Similarly, a recent survey of nearly 7,500 workers found that 87 per cent agreed with the statement ‘I am keen to embrace technology and maximise its benefits’, and 73 per cent agreed that technology would improve productivity. However, less than one-in-four (24 per cent) said that their employer gave them a say in how technology affects their work.49 In our recent polling, only one-in-seven workers said that real change happened as a result of staff suggestions. And over a third (36 per cent) said that big changes at work happen with no consultation at all.

Trade unions have also shown they can play a vital role in helping workers manage the industrial shifts of the type that are likely if robotics and AI realise their potential in the next few years. Swedish Job Security Councils, delivered through collective agreements between employers and workers across a sector, have one of the best records in advanced economies of getting displaced workers back into jobs, with a 90 per cent success rate within a year. In the Netherlands, collective agreements agree financing for ‘O&O’ funds, which provide learning opportunities to workers to help them find new jobs in the future.50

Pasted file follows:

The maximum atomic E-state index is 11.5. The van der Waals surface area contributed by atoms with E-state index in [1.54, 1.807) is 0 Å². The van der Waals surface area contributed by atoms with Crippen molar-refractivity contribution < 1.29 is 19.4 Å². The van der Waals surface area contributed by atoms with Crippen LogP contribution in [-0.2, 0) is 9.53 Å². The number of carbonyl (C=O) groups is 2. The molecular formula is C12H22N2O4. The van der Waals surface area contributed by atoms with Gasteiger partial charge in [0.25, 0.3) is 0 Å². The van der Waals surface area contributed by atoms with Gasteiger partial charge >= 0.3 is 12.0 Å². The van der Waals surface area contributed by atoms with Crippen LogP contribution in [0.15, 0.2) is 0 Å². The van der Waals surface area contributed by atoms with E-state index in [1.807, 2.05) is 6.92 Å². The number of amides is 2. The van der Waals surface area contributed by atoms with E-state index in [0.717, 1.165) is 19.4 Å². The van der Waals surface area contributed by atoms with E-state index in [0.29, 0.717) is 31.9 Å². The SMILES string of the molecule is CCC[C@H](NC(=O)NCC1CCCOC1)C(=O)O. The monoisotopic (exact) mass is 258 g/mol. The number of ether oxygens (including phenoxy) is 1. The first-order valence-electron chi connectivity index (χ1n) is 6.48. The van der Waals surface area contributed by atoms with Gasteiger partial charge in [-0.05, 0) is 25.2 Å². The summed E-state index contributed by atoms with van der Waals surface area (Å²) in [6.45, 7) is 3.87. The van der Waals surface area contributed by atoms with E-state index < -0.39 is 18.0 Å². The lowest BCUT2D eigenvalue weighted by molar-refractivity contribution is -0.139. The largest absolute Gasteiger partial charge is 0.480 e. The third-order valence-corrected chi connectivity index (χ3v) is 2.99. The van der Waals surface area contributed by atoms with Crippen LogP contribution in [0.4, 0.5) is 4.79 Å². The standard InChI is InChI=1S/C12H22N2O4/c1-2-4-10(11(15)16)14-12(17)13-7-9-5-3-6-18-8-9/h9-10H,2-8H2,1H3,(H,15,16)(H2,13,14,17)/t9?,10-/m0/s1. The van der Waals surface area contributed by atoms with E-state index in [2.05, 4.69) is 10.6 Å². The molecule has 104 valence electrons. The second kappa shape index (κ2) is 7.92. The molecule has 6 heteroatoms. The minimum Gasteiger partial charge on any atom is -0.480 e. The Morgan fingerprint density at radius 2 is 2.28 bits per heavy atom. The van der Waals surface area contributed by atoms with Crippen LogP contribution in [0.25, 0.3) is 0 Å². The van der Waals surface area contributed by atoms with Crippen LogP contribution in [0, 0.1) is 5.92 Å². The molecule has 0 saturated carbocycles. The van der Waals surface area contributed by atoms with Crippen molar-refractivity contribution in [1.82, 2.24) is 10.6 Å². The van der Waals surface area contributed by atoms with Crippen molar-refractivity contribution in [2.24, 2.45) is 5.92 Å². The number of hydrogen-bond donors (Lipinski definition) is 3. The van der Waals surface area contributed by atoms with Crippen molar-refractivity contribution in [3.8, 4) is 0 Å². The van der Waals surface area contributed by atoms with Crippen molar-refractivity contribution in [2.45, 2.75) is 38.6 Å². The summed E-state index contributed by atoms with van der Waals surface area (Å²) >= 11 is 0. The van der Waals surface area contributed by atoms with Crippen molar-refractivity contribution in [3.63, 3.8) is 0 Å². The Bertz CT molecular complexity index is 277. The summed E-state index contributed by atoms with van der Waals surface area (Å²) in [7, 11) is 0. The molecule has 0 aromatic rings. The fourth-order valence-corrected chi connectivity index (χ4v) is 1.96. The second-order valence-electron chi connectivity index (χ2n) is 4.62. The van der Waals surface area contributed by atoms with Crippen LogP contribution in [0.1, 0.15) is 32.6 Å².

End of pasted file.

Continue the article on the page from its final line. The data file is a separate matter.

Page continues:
And in the UK, the government has recognised the role of unions in delivering learning, with a commitment to pilot a National Retraining Partnership delivered in partnership between the government, the TUC and the CBI. This builds on the long-term success in the UK of Union Learning in boosting workers’ skills. Four-in-ten (80 per cent) of those who’ve undertaken union learning develop skills that they can transfer to a new job, and 62 per cent believe that their new skills make them more effective at their current role.51

We know that trade unions offer the best way to ensure that the future of work gives workers more control. In the next section, we set out what needs to change to make sure that happens.